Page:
On Citizens and Subjects

I was having dinner with friends a while ago who like me are of the 2A persuasion. We discussed the current gun control voices in the U.S. and the discussion ultimately turned to Britain, their strict gun control, and rising knife crime. It has gotten so bad that British parents are apparently even buying stab vests for their kids?

British gun control has now slippery-sloped into knife control and the ridiculous demonization of any sharp pointy tool. There is even now talk of filing down the points on kitchen knives because, in the words of one British judge, the only people who “need” pointy knives are butchers and fishmongers.

We are left to wonder if back when Britain instituted civilian disarmament that anyone could have imagined the current anti-knife push. It’s almost as if people bent on violence will find any means to harm their fellow human beings. But Brits are still determined to blame the tool rather than human agency.

Brits seem to sit back and just let these ridiculous restrictions happen to them, and sometimes even appear welcome them. Our dinner table group concluded that this must be because the Brits have a completely different mindset about firearms and their rights than we have here in the U.S. They are still “Subjects” in mindset, despite all the Parliamentary changes that have happened over the past few hundred years. 

British firearm restrictions implemented after WWI ensured a disarmed populace during WWII – leaving the general population unable to defend themselves against impending Nazi invasion. Even before the U.S. government’s Lend-Lease Act took effect, American citizens donated thousands of privately owned firearms for the defense of British homes. Then when the war was over, those firearms so freely donated were unceremoniously destroyed (except for one) proving that Britain still hadn’t learned its lesson.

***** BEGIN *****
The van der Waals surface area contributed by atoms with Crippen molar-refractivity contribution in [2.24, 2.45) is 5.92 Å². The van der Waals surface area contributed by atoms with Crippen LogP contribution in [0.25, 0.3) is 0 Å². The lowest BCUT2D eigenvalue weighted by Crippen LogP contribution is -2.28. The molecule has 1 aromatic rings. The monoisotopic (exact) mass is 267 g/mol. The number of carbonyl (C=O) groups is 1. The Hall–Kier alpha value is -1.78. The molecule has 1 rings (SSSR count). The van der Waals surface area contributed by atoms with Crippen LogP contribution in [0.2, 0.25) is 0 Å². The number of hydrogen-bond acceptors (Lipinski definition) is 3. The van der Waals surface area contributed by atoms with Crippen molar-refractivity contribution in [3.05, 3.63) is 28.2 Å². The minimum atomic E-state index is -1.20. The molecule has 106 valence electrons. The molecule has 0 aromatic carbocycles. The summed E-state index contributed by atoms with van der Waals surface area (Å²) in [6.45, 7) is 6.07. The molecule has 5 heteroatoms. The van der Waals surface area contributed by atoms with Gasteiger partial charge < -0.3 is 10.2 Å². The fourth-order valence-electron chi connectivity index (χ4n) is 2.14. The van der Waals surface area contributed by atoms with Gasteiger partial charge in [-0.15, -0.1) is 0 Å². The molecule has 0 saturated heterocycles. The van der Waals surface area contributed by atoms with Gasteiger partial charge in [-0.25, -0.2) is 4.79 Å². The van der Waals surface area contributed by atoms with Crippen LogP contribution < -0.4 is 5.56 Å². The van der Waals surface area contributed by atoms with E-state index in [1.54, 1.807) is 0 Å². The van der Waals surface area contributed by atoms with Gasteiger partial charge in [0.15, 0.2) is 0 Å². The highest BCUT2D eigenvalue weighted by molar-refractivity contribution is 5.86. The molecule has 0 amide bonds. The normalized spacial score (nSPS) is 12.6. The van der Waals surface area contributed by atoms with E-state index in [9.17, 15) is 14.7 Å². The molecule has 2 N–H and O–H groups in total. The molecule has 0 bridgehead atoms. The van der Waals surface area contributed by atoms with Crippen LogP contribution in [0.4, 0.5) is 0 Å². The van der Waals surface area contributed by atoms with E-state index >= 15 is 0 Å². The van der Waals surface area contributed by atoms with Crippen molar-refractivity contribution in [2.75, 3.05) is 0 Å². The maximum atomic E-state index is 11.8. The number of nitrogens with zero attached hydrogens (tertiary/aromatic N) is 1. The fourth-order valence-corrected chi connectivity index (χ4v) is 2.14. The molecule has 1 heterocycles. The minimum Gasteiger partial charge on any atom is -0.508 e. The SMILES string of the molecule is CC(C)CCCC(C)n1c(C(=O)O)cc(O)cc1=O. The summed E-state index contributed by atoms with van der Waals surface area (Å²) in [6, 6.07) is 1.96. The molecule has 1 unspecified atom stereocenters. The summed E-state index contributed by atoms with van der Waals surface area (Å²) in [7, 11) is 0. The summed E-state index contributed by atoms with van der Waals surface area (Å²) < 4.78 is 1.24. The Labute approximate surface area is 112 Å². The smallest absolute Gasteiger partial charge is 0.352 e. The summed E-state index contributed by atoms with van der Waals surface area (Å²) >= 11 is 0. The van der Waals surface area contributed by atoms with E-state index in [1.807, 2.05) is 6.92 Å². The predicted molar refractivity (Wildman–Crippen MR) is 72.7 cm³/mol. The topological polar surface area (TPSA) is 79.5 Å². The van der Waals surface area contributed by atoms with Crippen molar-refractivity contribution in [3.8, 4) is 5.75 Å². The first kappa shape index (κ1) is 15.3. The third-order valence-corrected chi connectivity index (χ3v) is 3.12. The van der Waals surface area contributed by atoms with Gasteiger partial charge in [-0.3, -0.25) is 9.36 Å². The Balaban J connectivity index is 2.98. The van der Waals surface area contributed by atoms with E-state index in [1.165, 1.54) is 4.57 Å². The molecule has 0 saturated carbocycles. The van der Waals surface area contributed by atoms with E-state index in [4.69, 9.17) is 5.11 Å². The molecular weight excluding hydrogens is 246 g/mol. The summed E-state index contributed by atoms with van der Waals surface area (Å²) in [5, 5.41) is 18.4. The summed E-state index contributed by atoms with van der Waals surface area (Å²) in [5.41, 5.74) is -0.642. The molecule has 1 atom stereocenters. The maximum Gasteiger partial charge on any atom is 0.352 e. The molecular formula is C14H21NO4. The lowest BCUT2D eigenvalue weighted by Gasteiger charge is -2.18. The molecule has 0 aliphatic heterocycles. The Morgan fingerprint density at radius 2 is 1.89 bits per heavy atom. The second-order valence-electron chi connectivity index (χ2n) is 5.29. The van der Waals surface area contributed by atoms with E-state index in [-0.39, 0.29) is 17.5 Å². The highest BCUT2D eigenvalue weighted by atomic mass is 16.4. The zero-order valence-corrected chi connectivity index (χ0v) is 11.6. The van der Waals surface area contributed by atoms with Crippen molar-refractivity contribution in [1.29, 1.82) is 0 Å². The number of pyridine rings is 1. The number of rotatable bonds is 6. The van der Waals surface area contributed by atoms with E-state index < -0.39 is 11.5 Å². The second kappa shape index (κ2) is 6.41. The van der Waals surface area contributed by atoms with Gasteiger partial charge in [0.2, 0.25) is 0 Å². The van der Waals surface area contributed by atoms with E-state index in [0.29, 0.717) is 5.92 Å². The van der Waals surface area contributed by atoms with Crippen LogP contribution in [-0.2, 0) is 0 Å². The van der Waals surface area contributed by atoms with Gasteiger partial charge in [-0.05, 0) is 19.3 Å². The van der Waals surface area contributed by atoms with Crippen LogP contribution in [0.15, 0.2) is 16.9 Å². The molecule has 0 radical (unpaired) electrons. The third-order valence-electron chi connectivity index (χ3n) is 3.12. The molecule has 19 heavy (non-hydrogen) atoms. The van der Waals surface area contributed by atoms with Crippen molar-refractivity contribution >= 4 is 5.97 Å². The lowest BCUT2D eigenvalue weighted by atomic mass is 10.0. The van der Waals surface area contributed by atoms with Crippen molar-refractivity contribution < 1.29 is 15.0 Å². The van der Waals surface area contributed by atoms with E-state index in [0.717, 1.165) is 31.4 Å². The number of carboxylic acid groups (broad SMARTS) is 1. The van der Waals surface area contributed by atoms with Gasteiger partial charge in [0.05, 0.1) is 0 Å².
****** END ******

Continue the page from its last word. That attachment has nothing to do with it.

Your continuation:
Thus it makes me laugh when gun grabbers try to point to Britain or other English-speaking countries as examples of civilian disarmament which they think the U.S. should emulate. These numbskulls cannot grasp that we Americans will NEVER be “like” Britain, Australia or even Canada. Our attitudes and history are completely different.

The Brits have a history of centuries of being subjects with “rights” being granted to them by the throne – or by the upper classes in Parliament – and just as easily taken away. The Parliament even still technically serves at the will of the monarchy, and the monarch asks the elected Prime Minister to “form a government”.

Despite Britain being the “mother country”, rights guaranteed to British citizens are not at all like American rights – especially when it comes to self-defense and weapons possession. This makes any comparison between British and American firearms law a comparison of apples and cabbages.